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Monday, April 18, 2011

Nancy Twinkie sees Green and finds Platinum

After a few prospecting and rock hounding trips it was apparent that Nancy Twinkie was going to become a seasoned prospector and it wasn't just for gold. On the road from Chester Massachusetts to Middlefield you drive by a long stretch of serpentinite along the road where the builders had blasted the road out of the side of a mountain. The serpentine that came off that mountain during the 19th century was used as ship’s ballast by an enterprising ship captain that originally came from Chester.

This is a piece of uncut jade that resembles the serpentine found in Chester, Massachusetts.

In a previous voyage he had taken some of the serpentine to China, and the Chinese jade carvers fell in love with the stuff because it looked just like jade and was easier to car because it was softer. For it while there was a brisk trade in the serpentine, and several shiploads found their way to China where it was carved then exported back to the United States and the rest of the Western world as Soochow jade.

Just about in the center of this exposure of serpentine a small stream came down off the mountain, and although at different times I had stopped alongside this road cut to pick up some samples of serpentine myself, and quickly discovered that it was fine cutting material for making cabochons that were greenish incolor and displayed some interesting patterns.

A platinum nugget of the same color of what we found in our gold pans.
Photo by Rob Lavinsky

On one of our rock hounding trips into the Berkshires Nancy Twinkie and me stopped at this small stream to see if it contained any gold. Because serpentine is derived from metamorphosed oceanic crust that in some places is called greenstone there was a pretty good probability that we may find some gold. We didn't, but what we did find were some very small flakes of silvery metal that although we never tested these flakes to see what they really were there is a good possibility that they were platinum. Serpentine is what they call an ultra-mafic rock in which platinum is known to occur; so there is a good possibility that was what we found that day.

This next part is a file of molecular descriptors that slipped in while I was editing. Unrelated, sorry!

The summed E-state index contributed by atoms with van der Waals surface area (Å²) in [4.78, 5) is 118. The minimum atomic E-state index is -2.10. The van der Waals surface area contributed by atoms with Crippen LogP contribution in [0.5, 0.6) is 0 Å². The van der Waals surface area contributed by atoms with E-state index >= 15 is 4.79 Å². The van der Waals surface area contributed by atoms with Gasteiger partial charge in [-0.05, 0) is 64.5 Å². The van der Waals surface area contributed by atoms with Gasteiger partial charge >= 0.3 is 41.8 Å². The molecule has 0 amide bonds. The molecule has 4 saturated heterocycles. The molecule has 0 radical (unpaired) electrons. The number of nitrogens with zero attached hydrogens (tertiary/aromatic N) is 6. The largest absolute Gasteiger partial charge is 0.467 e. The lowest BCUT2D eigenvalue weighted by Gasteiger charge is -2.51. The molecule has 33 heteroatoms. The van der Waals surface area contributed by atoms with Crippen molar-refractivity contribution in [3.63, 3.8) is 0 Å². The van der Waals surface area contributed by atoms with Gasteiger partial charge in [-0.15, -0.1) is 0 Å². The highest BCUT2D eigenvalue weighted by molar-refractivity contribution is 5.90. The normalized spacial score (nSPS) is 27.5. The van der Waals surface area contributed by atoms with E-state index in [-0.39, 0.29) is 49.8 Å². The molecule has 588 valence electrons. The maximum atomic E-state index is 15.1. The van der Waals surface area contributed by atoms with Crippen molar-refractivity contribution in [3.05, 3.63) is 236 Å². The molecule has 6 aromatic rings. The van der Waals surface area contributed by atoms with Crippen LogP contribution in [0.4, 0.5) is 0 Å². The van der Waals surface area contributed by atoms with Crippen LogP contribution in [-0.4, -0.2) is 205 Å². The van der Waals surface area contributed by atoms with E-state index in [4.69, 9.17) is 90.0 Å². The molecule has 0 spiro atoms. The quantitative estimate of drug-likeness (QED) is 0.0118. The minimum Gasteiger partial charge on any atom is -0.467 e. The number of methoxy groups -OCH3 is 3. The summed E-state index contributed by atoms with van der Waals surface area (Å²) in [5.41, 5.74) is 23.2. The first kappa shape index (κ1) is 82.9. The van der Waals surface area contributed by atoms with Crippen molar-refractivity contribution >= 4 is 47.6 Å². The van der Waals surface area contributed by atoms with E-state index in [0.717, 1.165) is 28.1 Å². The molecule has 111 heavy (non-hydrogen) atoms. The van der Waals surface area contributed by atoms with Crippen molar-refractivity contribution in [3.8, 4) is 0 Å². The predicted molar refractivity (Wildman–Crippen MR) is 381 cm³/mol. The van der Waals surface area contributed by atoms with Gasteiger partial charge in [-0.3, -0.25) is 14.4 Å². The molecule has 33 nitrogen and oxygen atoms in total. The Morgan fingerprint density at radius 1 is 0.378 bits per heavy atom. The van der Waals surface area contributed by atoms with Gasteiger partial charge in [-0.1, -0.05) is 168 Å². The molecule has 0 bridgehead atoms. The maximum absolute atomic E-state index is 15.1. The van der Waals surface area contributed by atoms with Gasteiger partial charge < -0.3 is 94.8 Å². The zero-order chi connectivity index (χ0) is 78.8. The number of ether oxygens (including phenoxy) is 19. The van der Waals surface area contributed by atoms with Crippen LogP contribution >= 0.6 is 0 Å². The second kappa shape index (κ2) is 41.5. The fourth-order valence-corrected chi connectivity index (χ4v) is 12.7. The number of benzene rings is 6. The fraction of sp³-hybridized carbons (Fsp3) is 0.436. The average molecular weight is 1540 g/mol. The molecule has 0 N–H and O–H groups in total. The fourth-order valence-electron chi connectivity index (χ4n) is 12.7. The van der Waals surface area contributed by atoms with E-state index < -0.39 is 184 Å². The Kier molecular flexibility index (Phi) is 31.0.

Gold associated with belts and greenstone in many places in the world where they produce gold; one of these so called greenstone belts is the Abitibi gold belt in Qu├ębec and Ontario is one of the great gold producing areas on earth. You might say that Nancy Twinkie saw the greenstone, serpentine, and probably found platinum.

2 comments:

  1. John, I had a nugget that looked very much like that photograph-- I found mine in Northern Ontario and kept it as a curiosity for years. Different shape, but same metal, same colour. Amazing ! Thanks for that information!

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  2. Thanks for the information..You have given the explanation of all the kinds of metals that are used for ornaments..
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